Cortisol levels in patients with Alzheimer's disease (AD) are relatively unaffected by a challenge with dexamethasone (DEX) in vivo. The present study demonstrates that DEX is less inhibitory for phytohemagglutinin (PHA)-induced T cell proliferation in AD patients as compared to age-matched controls. Since no significant differences were found between AD patients and age-matched controls with regard to the fraction of CD45RA+ or CD45RO+ CD4+ T cells nor the ability of peripheral blood mononuclear cells to produce IL-2 or IL-4, it is unlikely that the difference in DEX sensitivity is due to a changed lymphokine profile or a changed composition of the CD4+ T cell population. Sensitivity to DEX was negatively correlated with the ability to produce IL-2 and IL-4 in the controls but not in AD patients. This suggests that IL-2 and IL-4 synthesis in AD patients is less sensitive to regulation by glucocorticoids.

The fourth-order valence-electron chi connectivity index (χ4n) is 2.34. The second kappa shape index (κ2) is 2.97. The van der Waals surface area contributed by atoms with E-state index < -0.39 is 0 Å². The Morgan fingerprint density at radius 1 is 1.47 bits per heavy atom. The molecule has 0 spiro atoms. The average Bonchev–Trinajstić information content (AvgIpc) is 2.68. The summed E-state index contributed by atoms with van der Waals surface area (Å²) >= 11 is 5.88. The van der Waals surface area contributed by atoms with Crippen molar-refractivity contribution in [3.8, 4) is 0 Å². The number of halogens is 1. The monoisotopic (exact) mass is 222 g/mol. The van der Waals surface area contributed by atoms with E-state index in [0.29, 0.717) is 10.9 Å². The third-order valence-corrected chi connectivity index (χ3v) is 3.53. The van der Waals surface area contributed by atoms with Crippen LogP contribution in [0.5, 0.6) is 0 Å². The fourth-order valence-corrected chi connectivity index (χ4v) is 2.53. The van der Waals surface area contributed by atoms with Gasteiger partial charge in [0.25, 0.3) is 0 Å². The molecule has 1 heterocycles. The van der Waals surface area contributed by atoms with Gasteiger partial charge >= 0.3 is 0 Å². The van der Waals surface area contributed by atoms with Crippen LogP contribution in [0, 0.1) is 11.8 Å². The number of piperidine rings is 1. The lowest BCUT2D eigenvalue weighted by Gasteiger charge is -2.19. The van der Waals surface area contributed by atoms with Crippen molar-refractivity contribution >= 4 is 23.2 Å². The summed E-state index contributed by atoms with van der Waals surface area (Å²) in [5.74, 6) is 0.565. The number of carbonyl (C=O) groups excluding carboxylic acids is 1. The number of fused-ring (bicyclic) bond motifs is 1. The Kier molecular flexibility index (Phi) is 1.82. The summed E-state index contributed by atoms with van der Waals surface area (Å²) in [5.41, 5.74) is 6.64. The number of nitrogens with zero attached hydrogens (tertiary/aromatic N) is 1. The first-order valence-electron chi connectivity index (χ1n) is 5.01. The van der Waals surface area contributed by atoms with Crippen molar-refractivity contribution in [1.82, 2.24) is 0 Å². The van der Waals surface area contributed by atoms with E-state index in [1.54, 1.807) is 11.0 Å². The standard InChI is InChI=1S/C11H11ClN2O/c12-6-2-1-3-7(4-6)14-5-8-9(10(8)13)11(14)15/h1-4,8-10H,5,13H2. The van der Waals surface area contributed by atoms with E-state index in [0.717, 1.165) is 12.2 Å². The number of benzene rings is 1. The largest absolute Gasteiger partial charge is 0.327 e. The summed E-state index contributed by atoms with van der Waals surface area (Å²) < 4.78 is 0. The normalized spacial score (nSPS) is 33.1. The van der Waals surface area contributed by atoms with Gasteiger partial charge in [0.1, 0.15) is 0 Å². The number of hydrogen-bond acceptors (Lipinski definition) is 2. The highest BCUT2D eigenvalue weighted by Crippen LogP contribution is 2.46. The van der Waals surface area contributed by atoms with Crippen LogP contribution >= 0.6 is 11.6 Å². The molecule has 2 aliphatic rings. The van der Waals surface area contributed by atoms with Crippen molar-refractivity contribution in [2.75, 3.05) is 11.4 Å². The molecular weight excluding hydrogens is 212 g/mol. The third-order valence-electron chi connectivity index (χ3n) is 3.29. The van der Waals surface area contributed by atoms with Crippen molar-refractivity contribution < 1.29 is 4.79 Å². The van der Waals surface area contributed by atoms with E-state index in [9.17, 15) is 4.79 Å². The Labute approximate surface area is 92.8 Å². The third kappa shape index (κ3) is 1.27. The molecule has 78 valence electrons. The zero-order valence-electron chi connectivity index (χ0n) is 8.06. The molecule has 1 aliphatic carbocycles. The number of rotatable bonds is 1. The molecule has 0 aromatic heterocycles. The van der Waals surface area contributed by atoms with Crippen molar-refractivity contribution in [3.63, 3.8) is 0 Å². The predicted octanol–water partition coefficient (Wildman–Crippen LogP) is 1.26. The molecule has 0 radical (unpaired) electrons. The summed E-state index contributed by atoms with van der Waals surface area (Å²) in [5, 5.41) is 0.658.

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Clinical Immunology and Immunopathology
Erasmus MC: University Medical Center Rotterdam

Nijhuis, E., Hinloopen, B., van Duijn, C., Rozing, J., Nagelkerken, L., & Hofman, A. (1994). Decreased sensitivity to dexamethasone in lymphocytes from patients with Alzheimer's disease. Clinical Immunology and Immunopathology, 73(1), 45–52. doi:10.1006/clin.1994.1168